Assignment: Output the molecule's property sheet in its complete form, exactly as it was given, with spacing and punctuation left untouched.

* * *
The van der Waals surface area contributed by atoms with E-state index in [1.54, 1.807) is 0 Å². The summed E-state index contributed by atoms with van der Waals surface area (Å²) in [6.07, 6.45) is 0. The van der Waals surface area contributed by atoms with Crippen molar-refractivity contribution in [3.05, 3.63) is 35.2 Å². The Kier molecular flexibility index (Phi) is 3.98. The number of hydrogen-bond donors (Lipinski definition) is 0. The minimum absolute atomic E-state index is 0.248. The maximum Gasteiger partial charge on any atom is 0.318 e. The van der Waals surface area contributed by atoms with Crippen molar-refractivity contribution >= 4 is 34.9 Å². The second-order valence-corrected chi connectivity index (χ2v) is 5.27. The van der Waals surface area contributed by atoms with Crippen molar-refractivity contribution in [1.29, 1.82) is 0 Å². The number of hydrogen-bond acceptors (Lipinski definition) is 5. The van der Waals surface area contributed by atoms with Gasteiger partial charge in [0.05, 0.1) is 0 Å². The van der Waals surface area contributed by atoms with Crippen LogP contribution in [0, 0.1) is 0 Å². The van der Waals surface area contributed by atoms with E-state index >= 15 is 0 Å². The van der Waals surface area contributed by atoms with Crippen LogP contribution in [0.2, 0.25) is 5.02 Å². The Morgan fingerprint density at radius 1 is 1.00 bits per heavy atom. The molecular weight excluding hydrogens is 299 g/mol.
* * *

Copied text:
The van der Waals surface area contributed by atoms with E-state index in [1.54, 1.807) is 0 Å². The summed E-state index contributed by atoms with van der Waals surface area (Å²) in [6.07, 6.45) is 0. The van der Waals surface area contributed by atoms with Crippen molar-refractivity contribution in [3.05, 3.63) is 35.2 Å². The Kier molecular flexibility index (Phi) is 3.98. The number of hydrogen-bond donors (Lipinski definition) is 0. The minimum absolute atomic E-state index is 0.248. The maximum Gasteiger partial charge on any atom is 0.318 e. The van der Waals surface area contributed by atoms with Crippen molar-refractivity contribution >= 4 is 34.9 Å². The second-order valence-corrected chi connectivity index (χ2v) is 5.27. The van der Waals surface area contributed by atoms with Crippen molar-refractivity contribution in [1.29, 1.82) is 0 Å². The number of hydrogen-bond acceptors (Lipinski definition) is 5. The van der Waals surface area contributed by atoms with Gasteiger partial charge in [0.05, 0.1) is 0 Å². The van der Waals surface area contributed by atoms with Crippen LogP contribution in [0, 0.1) is 0 Å². The van der Waals surface area contributed by atoms with E-state index >= 15 is 0 Å². The van der Waals surface area contributed by atoms with Crippen LogP contribution in [0.2, 0.25) is 5.02 Å². The Morgan fingerprint density at radius 1 is 1.00 bits per heavy atom. The molecular weight excluding hydrogens is 299 g/mol.